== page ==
Brian J.G. Pereira, MD

Adam, as you likely point out that pre-approval inspection of the manufacturing plant, the inspection of some of the clinical sites particularly the heavy end rollers and the inspection of the sponsors’ site are typical positives that do take place prior to the PDUFA date. We do not share the progress of each specific event with the investor community. Again, the risk management plan is also part of discussion that take place with agency during the latter half of the review cycles, and again we try to stay away as it’s difficult for us to form specifics of our discussions with the agency and where we are.

Operator

Your next question comes from Marshall Urist with Morgan Stanley.

Marshall Urist - Morgan Stanley

Yes, hey guys, good morning. So a follow up on that question, you know, we have seen lots of administrative delays from the FDA recently. So, I wonder if we qualitatively talk about progress, your sense of the progress of the review and to what extent that could impact whether the timing on when we might hear about the panel.

Brian J.G. Pereira, MD

Well Marshall, thank you for your question. Let me elaborate on that as much as I possibly can. The reality is there have been administrative delays for some entities but not all. The agency uses its resources based on its priority. As we have consistently said that the review of the intravenous iron therapy for chronic kidney disease is a path that the agency has traveled at least five times in the past, a couple of decades.

The only difference with Ferumoxytol is the new chemical entity which has unique properties. The pre-clinical, the clinical safety and efficacy data that we have submitted to the agency have been robust and as complete as possible.

So, at this stage as I said earlier, we continue to have the principal discussions that one does have at the late stage of review cycle B PDUFA, whether the delays or the secular delays that have affected some drugs applies to us, if the agency does inform us that that's the case, we think it would be material, and we will share it with you.

To this point, the agency has not informed us of a potential delay and the agency has not informed us of the potential panel, so we are functioning based on our confidence of our submission document in the NDA. We are making plans for commercial launch based on second half of October to do so.

Marshall Urist – Morgan Stanley

Okay.

Brian J.G. Pereira, MD

I hope that answered your question Marshal as clearly as I can.

Marshall Urist – Morgan Stanley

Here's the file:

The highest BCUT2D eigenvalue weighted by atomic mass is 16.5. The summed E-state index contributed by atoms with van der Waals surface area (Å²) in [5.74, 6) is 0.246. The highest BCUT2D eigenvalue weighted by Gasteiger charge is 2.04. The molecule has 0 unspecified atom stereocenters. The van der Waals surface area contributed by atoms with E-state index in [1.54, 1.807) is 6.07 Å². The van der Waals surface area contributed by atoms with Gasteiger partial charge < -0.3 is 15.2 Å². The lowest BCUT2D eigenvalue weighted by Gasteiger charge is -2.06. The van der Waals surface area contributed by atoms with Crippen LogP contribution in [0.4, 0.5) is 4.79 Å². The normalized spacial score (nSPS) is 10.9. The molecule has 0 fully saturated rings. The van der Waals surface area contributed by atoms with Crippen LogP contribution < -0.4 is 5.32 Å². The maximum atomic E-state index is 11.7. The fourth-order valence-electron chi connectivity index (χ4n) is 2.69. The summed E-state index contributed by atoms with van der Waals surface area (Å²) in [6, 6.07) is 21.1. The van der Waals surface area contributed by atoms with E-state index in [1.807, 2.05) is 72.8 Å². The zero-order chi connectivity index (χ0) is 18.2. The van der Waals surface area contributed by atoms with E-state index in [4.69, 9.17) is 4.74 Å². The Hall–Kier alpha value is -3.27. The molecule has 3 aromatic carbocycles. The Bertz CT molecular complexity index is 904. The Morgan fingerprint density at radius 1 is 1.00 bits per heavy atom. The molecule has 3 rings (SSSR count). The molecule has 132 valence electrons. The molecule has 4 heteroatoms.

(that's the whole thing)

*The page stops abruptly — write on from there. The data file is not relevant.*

Yes, thanks Brian. Next one is, is there any update you can give us on --- I know we talked about this at the analyst day, but on -- have you had any more interaction or made progress on trial designs for the next studies outside of renal disease?

Brian J.G. Pereira, MD

We have made tremendous progress on all our three major clinical development programs, that means our program for the use of intravenous iron in women with abnormal uterine bleeding, are programmed for developing Ferumoxytol as an intravenous iron therapy in a broad range of iron deficiency anemia indications, including cancer in GI and the 12 programs is a Phase II program for Ferumoxytol use at magnetic resonance angiography agent.

We continue our discussions with the agency; our clinical operations team has lined up all the requirements to launch these trials during the second half of this year. So, as you would expect, the launch of these products won't require us to receive a verifiable sign off from the agency and we are dotting the I's and crossing the T's as we prepare to launch these trials. You can look forward to hear from us about the start of these trials during the up coming months.

Operator

Your next question comes from Mark Monane with Needham.

Mark Monane – Needham & Company

Good morning to New York City. Question is based on the data from the CKD patients, earlier stage 1 through 5. Can you outline to us, what you think the key points are from the clinical studies to date, and importantly what does the market research tell you about the potential of Ferumoxytol in this population which doesn't traditionally get IV iron or dialysis. Clearly the stage 6 patients are in the dialysis lab. But 1 through 5, they are iron deficient in many cases, what does the market research tell about the potential of IV iron therapy in this population?

Brian J.G. Pereira, MD

Sure, Mark I think you've raised an important issue as to how do CKD stages 1 through 5 on (inaudible, 00:27:57) dialysis get treated today, and what's the opportunity for Ferumoxytol and how do clinical data drive us in that direction.